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Infrastructure & Utilities News South Africa

SEIFSA calls for holistic approach to scrap metal regulations

The Steel and Engineering Industries Federation of Southern Africa (SEIFSA) is urging Minister of Trade, Industry and Competition Ebrahim Patel to think long-term when deciding on scrap metal regulations. The federation is adamant that the previous export ban didn’t stop infrastructure damage or scrap metal theft, and it hurt the economy. Alternatives to the ban are being considered, such as an industry pledge to combat illegal scrap metal movement.
The minister of Trade, Industry and Competition is readying his decision on a scrap metal ban. Source:
The minister of Trade, Industry and Competition is readying his decision on a scrap metal ban. Source:

The industry says it is ready to work with policymakers on a sustainable policy, but it needs consistent demand for steel through large public projects. Without this, the steel sector faces decline. The industry is open to finding solutions, but the chosen policy must consider all industry segments to avoid tension.

In retrospect, the scrap metal export ban has been ineffective in preventing infrastructure damage and scrap metal theft. The ban has caused more economic harm than good, contributing to ArcelorMittal South Africa’s (AMSA) announcement of a potential closure of its long-products business.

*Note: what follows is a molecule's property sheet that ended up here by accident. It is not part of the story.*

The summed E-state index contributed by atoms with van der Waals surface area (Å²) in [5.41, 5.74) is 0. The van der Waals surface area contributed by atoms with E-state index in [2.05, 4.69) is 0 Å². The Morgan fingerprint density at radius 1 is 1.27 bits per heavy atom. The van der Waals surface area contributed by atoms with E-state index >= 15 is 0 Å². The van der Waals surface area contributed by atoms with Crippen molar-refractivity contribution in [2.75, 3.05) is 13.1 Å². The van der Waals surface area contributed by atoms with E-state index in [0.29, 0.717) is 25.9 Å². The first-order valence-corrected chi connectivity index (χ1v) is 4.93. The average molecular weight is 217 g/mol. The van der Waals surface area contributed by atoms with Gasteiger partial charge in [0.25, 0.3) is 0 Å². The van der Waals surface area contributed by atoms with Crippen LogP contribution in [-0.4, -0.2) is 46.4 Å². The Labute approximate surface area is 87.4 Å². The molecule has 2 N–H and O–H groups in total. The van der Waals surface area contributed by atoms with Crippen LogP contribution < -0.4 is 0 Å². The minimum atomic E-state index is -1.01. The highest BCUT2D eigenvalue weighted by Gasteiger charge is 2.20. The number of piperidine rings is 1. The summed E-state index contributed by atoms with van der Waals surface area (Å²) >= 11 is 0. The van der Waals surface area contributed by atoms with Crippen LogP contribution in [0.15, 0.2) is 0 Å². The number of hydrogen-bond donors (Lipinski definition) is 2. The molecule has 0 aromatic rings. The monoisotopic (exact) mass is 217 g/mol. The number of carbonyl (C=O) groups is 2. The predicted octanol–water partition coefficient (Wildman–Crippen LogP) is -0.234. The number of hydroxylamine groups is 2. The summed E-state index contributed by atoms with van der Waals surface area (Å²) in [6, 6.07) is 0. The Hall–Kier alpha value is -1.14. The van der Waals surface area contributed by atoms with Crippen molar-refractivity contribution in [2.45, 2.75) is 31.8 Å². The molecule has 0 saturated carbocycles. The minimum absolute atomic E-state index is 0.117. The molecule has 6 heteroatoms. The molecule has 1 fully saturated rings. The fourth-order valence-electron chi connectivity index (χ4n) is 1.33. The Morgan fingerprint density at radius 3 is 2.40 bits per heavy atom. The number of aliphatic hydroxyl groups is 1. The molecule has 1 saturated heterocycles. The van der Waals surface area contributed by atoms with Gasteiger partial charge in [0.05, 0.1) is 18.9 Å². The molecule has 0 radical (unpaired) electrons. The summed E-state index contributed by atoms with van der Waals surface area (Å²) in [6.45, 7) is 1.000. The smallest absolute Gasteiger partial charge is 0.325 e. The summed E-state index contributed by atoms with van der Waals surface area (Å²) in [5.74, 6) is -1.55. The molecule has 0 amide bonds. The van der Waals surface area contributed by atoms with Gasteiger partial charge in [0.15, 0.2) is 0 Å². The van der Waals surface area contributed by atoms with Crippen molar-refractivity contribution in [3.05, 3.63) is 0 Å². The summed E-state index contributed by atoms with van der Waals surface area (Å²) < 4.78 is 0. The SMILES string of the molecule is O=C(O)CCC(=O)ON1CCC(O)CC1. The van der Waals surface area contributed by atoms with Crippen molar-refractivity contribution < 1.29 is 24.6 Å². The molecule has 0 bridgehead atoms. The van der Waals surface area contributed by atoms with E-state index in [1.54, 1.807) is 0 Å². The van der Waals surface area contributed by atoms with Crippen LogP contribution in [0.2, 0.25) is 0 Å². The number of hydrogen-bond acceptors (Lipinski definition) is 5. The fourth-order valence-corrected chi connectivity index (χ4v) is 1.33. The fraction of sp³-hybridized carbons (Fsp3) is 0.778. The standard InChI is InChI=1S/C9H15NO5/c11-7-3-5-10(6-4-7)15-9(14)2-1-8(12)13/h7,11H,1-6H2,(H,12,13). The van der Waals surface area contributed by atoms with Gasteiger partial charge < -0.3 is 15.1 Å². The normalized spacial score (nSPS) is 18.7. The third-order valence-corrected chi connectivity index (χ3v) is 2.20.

The ban sent a negative economic signal, using blunt industrial policy tools to combat crime, leading to a host of unintended consequences.

The expiration of the scrap metal export ban on 15 December 2023 and the extension of the public consultation period to 12 January 2024 have highlighted the viability of alternatives to an export ban. One such alternative is the development of an industry pledge, co-created by the DTIC and the industry, to work together to combat the movement of illegitimate scrap metal.

Full commitment from industry

This would involve phasing out cash transactions in the scrap metal industry, rigorous inspection of scrap metal origins, and a zero-tolerance approach to purchases of scrap metal from unidentified sources or suspected stolen public infrastructure. The industry remains committed to signing such a pledge, underpinned by these principles.

Both upstream and downstream segments have pledged to work alongside the DTIC and the broader government to develop a sustainable industrial policy framework that promotes industry growth. However, a prerequisite for the successful development of this framework is ensuring demand for steel and related products through consistent, large-scale public projects.

To date, this has been a significant constraint to the economic benefits of the steel sector, resulting in production contraction and a structural decline in employment.

Industry representatives say that they are willing to stay engaged and collaborate with policymakers to find sustainable solutions to the complex challenges facing the industry. However, the policy path chosen must be holistic and avoid inadvertently creating tensions between different industry segments.

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